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Java wars move to consumer front

Hewlett-Packard and Microsoft partner to compete against Sun in the nascent market to network consumer electronics.

The Java wars have spilled into the consumer market.

Hewlett-Packard and Microsoft are teaming to compete against Sun Microsystems in the nascent market for technology that networks consumer electronic devices.

HP last week released a Java-based version of Microsoft's Universal Plug and Play (UPNP) software, which uses Internet protocols to automatically connect devices, such as digital cameras and printers, without the need of computers.

Sun Microsystems is developing its own software, called Jini, based on the Java programming language.

These rivals see a networked future where consumers can, for example, turn on their ovens from their office Web browser before heading home. Or, perhaps more realistically in the near term, a future where business travelers can easily plug their notebook PCs to hotel printers. As reported, both companies feel their respective networking software can drive sales of their operating systems and servers.

Zona Research analyst Ron Rappaport said HP's entry adds another flavor to the Java fight. "It's like Microsoft and HP are trying to put Jini back in the bottle," he said. "Initially, it was Java as a language, then the platform, then JavaBeans as a component architecture. Now they're battling it out to secure their architecture to connect Internet appliances."

HP has entered the fray with the release of the Java-based Chai Appliance Plug and Play. "It's a Web-based assault on Jini," said Christopher Schoppa, director of Web-based products for HP's embedded software operation.

Analysts say Sun faces a two-pronged attack as it fights for dominance to create a ubiquitous network that connects everything from light switches to computers.

Sun has had to compete against Microsoft, which is bundling its version of UPNP with devices using the Windows operating system. But with HP's Java version of UPNP, Sun loses the competitive edge of being the Java innovator, said Yankee Group analyst Karuna Uppal.

"If you have a Java-enabled device, now [using HP's technology] you can connect it using the Universal Plug and Play scheme," she said.

HP's entry gives device manufacturers who want to use Java, such as cell phone makers, another option besides Jini, Uppal said. "Having options in the market is always a good thing. It will allow companies to evaluate which is more appropriate and cost-effective for them."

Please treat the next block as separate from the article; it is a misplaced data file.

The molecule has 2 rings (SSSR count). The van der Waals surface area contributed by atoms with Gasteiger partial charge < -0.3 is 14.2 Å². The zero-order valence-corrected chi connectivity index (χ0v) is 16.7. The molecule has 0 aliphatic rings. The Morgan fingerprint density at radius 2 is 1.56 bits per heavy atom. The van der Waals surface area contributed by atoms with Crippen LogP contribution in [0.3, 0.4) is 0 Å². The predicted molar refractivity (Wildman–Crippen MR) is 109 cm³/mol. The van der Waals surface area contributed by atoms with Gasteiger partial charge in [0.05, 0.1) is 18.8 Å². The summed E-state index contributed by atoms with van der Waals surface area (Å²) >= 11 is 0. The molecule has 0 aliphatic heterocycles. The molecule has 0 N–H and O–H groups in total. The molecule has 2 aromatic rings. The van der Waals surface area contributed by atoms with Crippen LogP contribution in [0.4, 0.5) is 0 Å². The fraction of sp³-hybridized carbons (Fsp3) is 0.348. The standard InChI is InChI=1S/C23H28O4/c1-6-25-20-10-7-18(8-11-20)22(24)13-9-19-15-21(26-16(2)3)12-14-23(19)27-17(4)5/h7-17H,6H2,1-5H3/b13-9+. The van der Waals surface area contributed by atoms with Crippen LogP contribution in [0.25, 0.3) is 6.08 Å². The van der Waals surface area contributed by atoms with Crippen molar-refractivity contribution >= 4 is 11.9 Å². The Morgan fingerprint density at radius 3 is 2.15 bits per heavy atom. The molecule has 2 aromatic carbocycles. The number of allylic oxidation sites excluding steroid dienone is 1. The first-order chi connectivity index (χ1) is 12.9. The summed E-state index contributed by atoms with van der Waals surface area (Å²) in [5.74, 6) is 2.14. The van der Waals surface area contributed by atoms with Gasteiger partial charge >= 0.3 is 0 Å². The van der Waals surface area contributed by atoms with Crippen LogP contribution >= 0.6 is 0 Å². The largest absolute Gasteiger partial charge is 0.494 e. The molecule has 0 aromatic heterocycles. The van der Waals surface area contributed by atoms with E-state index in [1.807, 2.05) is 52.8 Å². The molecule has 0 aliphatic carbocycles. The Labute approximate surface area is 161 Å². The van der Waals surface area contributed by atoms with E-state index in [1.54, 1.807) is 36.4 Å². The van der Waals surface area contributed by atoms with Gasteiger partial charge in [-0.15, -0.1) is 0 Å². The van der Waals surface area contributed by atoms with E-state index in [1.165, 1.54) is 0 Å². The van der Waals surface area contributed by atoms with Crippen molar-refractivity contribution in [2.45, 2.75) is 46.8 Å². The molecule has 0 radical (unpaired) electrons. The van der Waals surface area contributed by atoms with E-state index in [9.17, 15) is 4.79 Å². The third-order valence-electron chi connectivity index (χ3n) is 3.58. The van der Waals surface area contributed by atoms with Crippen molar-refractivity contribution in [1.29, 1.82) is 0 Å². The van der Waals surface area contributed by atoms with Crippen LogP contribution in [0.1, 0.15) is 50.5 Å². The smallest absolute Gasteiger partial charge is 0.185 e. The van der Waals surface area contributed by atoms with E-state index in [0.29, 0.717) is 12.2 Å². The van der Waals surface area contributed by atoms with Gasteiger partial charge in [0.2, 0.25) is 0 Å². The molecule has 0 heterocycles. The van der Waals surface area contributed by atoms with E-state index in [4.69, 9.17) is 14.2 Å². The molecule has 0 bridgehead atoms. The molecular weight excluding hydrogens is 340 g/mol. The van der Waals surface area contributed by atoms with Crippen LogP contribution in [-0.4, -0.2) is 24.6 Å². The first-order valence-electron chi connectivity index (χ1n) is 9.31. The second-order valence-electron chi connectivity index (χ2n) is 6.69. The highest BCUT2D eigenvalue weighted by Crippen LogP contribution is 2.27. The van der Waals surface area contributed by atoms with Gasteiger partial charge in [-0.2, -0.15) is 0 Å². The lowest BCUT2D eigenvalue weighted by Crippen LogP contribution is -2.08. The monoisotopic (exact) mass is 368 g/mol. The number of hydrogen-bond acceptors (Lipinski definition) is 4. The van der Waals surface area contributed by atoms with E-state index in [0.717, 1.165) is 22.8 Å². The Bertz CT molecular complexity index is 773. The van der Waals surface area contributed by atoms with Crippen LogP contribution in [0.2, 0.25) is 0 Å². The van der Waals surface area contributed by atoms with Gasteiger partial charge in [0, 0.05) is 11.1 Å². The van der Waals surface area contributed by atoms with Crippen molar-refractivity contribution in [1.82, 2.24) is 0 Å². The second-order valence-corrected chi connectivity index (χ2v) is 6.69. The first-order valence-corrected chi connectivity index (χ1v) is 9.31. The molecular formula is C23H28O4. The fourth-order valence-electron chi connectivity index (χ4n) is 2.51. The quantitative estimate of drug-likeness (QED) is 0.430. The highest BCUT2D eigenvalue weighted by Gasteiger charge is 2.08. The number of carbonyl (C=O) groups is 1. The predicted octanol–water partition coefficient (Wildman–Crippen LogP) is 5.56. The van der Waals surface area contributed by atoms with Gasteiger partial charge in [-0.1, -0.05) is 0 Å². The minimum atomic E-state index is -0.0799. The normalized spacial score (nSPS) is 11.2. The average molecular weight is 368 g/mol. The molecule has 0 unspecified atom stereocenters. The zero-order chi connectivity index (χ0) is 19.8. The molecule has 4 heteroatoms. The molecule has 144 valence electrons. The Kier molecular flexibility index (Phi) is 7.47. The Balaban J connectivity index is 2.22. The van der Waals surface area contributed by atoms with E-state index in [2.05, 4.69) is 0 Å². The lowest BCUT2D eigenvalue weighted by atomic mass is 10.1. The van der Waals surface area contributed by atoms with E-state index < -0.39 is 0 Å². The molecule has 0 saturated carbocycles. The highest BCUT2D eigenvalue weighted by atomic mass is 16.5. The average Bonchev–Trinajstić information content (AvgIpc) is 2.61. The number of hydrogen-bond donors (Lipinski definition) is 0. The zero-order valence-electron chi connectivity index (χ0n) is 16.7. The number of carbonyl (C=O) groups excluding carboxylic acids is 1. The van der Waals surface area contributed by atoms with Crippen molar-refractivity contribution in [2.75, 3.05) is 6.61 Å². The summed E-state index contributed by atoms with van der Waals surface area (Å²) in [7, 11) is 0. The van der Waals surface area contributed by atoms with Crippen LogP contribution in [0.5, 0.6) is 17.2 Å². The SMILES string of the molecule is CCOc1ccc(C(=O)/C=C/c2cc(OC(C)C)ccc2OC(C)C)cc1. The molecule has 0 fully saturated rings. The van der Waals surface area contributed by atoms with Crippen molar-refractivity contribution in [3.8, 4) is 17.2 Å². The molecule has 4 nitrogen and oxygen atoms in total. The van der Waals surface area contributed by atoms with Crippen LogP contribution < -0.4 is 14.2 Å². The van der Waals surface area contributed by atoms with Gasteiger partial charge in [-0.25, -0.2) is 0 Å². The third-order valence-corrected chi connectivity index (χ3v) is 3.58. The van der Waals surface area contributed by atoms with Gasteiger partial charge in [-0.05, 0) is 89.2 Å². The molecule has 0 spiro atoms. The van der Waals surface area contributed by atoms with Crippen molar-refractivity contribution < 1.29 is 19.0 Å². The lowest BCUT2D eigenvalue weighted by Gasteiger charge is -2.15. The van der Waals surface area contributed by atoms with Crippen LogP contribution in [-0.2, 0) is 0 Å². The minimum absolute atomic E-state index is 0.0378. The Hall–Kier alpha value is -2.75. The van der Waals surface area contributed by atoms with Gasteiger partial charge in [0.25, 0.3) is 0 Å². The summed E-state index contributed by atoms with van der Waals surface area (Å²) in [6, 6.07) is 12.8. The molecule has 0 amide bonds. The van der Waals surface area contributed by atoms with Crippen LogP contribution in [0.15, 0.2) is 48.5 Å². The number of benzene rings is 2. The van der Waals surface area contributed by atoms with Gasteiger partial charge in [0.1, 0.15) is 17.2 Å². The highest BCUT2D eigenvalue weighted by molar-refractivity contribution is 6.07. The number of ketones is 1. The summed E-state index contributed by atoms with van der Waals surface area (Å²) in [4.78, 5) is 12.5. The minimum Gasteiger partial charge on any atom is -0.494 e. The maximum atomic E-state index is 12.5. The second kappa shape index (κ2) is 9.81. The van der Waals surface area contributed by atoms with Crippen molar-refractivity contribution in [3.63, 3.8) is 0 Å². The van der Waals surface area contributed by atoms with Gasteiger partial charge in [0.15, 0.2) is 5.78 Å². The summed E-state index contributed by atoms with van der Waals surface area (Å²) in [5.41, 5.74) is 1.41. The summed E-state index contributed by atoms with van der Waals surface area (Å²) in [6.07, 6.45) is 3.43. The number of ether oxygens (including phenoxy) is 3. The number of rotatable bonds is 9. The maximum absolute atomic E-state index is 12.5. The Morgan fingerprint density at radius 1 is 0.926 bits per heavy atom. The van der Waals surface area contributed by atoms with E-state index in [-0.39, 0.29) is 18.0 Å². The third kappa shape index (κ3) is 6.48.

For Sun, Jini represents the technology that Sun needed to realize their goals of having Java become ubiquitous, Rappaport said. Sun executives could not be reached for comment.

Now it's a race for the rivals to sign up as many consumer electronic device companies as they can--and it will take time for a winner to emerge, Uppal said. "Sun has partners evaluating and developing products. Microsoft has done the same thing, and HP is doing this as well."

But she and others caution consumers not to expect to see revolutionary networking technology on retail shelves tomorrow.

"We're not going to see products roll out in the next few months," Uppal said. All three companies "have very grand ideas, which is good. But they're all out further in the future than anyone wants to admit."

Sun released the first version of Jini in January and is developing newer versions. Microsoft unveiled UPNP at the Windows Hardware Engineering Conference last Wednesday. At the show, Microsoft executives touted the technology as the format to network consumer devices and PCs together in the home.

HP and Microsoft have worked together on the UPNP specification. In fact, the two companies last week submitted a proposal to the Internet Engineering Task Force to have a protocol become the part of Universal Plug and Play that lets devices discover each other so that they can connect to each other.

The threat of Hewlett-Packard's Java-based UPNP software isn't the first time the company has jousted with Sun over Java. Last year, HP created its own clean-room version of the Java Virtual Machine for embedded systems. HP has also cloned Sun's Java compatibility tests.

Schoppa, HP's director of Web-based products, said Jini and HP's Java-based UPNP software have the same features. When devices using the software are plugged into a network, they automatically announce themselves and their capabilities.

The difference is that UPNP can work with any computing language and uses Web-based protocols, such as HTTP, for devices to communicate. In contrast, Jini uses a Java standard called Remote Method Invocation (RMI), he said.

Schoppa added that HP's software is compatible with Microsoft's UPNP but isn't compatible with Jini. Connecting software would need to be created to bridge the two, he said.

HP pursued its own embedded software strategy after a dispute with Sun over Java licensing terms. But other parts of HP, including its enterprise division, are still working with Sun on Java.

In fact, a Sun spokeswoman said HP's printer division is working to integrate Jini with HP's Jet Send technology, which lets devices, such as printers, share data. But Schoppa said Jet Send is technology agnostic and also supports UPNP.

Rappaport said there may never be a clear winner in the fight between UPNP and Jini. Appliance and device manufacturers may hedge their bets and support both technologies.

As an example, Rappaport cited last year's decision by cable provider Tele-Communications Incorporated to support both Microsoft Windows CE and Sun's Java operating system in future set-top boxes.

"History tells us both camps are competent," he said. "Both sides will have momentum."